Some pediatric centers have used standardized patients, normal newborns,7,8 or patients with similar findings7,8,16,17 (eg, heart murmur caused by a ventricular septal defect and hepatosplenomegaly). We were concerned that a child might not act consistently with 12 to 15 different residents performing a physical examination. We were more concerned about the ethical issues of using children for educational purposes, especially when they may be examined by 10 to 15 different physicians. Perhaps other methods, such as videos or mannequins, could be used to assess examination skills without having young children repeatedly examined. Video stations demonstrating a neurologic examination or a developmental assessment, or audiovisual stations demonstrating an examination of the cardiovascular system, might be used as stations to assess residents' observational skills.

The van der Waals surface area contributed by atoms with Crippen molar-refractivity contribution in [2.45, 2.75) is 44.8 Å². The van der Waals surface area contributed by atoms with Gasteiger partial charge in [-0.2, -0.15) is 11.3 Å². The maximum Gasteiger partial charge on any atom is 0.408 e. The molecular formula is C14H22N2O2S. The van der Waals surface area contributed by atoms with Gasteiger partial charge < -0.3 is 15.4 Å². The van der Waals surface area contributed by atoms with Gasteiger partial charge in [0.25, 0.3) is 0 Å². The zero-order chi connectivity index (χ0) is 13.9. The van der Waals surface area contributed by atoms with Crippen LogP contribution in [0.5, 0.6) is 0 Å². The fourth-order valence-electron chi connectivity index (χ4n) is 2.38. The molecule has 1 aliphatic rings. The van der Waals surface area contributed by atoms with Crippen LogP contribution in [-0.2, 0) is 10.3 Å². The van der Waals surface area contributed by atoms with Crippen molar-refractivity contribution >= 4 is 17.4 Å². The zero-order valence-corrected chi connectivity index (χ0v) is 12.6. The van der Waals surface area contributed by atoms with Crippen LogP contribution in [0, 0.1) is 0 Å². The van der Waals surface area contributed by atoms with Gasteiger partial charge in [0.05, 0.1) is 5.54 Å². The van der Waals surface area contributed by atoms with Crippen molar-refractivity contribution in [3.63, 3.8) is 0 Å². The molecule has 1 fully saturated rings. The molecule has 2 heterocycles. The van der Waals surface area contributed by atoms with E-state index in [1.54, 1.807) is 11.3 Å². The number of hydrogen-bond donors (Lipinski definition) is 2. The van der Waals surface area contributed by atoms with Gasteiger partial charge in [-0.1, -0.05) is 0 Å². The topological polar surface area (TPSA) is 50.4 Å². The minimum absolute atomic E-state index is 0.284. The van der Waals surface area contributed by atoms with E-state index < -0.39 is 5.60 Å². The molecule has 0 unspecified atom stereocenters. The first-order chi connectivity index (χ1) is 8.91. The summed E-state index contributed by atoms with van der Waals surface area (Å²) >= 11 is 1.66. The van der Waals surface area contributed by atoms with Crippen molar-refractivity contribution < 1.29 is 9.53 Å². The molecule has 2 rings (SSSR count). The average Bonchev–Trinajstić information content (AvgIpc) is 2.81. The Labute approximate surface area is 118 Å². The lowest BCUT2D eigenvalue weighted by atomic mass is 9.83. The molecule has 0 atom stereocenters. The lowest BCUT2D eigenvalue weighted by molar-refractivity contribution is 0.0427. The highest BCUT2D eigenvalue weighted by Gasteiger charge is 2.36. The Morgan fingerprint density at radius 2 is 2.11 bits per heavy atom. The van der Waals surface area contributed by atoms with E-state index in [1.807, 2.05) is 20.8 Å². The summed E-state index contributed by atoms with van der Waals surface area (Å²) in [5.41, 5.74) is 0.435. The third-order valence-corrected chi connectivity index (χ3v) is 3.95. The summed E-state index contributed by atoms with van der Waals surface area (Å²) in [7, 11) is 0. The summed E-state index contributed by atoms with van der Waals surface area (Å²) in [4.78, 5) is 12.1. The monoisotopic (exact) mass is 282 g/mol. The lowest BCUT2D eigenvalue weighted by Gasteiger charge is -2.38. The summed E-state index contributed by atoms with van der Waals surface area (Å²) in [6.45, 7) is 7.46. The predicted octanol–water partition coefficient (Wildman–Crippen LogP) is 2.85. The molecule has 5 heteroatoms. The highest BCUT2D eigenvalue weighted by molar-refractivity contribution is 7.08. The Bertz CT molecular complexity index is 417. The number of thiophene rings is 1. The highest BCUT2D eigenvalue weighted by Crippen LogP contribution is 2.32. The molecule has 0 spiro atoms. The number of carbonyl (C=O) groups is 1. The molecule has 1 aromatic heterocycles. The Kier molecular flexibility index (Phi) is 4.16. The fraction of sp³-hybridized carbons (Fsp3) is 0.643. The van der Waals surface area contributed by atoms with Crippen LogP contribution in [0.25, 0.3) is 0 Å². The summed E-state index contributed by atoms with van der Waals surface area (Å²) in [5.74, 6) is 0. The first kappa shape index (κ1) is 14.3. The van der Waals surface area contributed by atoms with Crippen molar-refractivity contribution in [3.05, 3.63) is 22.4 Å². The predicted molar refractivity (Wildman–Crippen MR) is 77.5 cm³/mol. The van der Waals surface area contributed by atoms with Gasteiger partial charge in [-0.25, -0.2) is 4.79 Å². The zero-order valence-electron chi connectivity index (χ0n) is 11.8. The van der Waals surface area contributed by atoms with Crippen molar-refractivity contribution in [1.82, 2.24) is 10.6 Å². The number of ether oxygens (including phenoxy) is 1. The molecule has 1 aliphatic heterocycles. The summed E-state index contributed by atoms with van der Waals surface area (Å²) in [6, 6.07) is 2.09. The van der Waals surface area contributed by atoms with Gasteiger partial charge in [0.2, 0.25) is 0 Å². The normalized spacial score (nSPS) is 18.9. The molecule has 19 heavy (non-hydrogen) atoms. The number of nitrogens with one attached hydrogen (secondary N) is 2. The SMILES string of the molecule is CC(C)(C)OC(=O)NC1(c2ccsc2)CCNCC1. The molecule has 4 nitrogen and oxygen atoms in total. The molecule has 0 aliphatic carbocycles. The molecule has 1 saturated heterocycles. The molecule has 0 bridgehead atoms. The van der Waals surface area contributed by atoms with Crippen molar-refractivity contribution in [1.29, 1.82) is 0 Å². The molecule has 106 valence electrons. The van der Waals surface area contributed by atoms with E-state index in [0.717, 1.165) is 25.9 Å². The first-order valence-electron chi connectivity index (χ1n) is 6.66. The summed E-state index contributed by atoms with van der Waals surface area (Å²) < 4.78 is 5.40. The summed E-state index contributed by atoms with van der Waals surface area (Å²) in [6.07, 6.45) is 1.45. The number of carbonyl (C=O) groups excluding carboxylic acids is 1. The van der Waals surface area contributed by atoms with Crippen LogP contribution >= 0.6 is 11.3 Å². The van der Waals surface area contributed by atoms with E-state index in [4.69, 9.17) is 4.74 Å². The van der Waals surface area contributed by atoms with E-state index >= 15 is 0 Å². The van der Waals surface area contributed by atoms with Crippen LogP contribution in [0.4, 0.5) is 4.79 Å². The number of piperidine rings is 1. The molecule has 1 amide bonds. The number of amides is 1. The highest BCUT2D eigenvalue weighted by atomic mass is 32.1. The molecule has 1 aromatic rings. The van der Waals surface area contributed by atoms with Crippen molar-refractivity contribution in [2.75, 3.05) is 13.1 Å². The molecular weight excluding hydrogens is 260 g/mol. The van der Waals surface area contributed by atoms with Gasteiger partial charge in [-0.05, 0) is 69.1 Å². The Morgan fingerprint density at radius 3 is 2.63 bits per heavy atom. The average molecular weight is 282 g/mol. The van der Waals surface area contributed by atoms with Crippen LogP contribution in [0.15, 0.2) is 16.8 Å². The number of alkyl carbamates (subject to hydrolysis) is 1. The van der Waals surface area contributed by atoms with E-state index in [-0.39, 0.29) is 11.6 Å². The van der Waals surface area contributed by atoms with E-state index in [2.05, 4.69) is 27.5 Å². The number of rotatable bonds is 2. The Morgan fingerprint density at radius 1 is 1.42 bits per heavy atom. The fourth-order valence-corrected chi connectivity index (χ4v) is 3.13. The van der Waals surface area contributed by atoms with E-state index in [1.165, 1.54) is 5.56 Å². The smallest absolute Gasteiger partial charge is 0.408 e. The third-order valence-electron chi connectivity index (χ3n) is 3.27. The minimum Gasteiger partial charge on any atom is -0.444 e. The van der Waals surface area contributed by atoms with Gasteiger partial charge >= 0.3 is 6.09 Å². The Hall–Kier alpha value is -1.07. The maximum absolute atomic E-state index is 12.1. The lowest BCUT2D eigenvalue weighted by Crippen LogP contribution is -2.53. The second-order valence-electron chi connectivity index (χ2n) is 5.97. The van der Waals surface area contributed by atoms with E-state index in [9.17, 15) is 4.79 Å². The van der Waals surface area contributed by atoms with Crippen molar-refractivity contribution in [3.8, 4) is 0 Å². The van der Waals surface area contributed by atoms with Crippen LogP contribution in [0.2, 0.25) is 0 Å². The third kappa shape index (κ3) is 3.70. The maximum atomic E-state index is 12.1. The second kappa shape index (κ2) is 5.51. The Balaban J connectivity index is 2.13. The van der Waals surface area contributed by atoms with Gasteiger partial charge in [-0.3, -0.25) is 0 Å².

The key to standardized patients participating in OSCEs is that they volunteer, are trained, and are paid to portray a patient with a specific clinical problem. Can this be done ethically with children? For instance, is it ethical to have a newborn examined by several residents during an OSCE if the examination does not contribute to the newborn's medical care? In our OSCE, we used 13-year-old boys as standardized patients who gave their history to 12 different residents. We believed that they would be able to act reliably as patients and that they were competent to give their consent to be standardized patients. Other centers already cited that have pediatric physical examination stations have used either children who do not have any specific findings or children who all have the same finding, for example, a murmur of a ventricular septal defect. If a child is to be examined by 10 to 20 different students or physicians, who gives consent and does the child understand what is expected of him or her? In providing consent for medical treatment, parents usually give consent "in the best interest of the child," weighing the benefits and the harms of the treatment. Is it ethical to ask parents to consent to the use of their children in OSCEs when there may be no benefit to the child? We decided not to use any children in our OSCE and would like other centers to discuss the ethical aspects of volunteers giving consent to participate in OSCE stations.